Small mammals such as shrews, voles, mice and lemmings will likely shift their distribution across Alaska in coming decades as the climate warms, with some species gaining ground and others losing out, a new study says.
While snorkeling in Alaska’s largest lake, Stephanie Carlson watched sockeye salmon change from aggressive red creatures with the jaws of wolves to drab, lethargic slugs. That conversion was so quick that she wondered if fish that fall apart faster have some advantage over fish that linger.Ned Rozell
The Perseid meteor shower, widely regarded as the best meteor shower of the year, will peak this week and be visible to many in Alaska after midnight and through the pre-dawn hours.Jeannette Lee Falsey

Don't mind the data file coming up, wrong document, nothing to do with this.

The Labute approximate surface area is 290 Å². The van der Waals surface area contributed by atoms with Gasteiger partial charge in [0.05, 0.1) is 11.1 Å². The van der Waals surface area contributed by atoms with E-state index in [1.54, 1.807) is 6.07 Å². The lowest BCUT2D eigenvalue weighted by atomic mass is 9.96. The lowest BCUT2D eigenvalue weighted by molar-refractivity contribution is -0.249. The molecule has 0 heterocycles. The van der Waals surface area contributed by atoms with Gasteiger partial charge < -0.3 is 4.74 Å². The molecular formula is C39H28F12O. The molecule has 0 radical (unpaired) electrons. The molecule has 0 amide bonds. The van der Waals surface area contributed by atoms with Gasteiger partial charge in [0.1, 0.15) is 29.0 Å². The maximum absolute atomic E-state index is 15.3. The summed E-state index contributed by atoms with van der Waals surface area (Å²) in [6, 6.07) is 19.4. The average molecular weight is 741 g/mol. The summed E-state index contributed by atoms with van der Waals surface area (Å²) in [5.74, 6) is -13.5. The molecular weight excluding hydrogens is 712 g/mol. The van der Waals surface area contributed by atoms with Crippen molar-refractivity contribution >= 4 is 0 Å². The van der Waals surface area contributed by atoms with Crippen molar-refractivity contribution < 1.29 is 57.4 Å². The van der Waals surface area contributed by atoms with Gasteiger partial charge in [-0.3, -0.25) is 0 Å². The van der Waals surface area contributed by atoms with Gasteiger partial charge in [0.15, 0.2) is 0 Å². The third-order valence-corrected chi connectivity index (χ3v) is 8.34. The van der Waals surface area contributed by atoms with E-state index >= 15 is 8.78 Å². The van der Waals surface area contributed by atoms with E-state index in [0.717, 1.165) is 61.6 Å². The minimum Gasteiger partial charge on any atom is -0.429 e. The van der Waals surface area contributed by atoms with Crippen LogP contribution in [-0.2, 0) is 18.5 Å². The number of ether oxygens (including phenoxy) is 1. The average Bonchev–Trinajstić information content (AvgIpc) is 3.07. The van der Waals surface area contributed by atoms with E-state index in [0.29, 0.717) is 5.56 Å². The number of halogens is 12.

One of the quietest places in Alaska was temporarily home to a few hardy people when the Mayflower landed at Plymouth Rock. An archaeologist has fleshed out what life might have been like during a winter on St. Matthew Island in the 1600s.Ned Rozell
After setting traps in trees to catch flying squirrels, Link Olson was surprised to find northern red-backed voles instead. The curator of mammals at the University of Alaska Museum knew a bit about voles, but couldn't remember a sentence about their ability to climb. Ned Rozell
With an influx of Arctic researchers launching weather balloons, drones and sensor-equipped projectiles, the Federal Aviation Administration is designating a new aviation "warning area" above the Beaufort Sea stretching north of Prudhoe Bay.Asaf Shalev
Scientists hope President Obama's visit to Alaska and a high-level conference focusing on climate will help people in southern latitudes understand why the quickly warming Arctic is important to the rest of the world.Yereth Rosen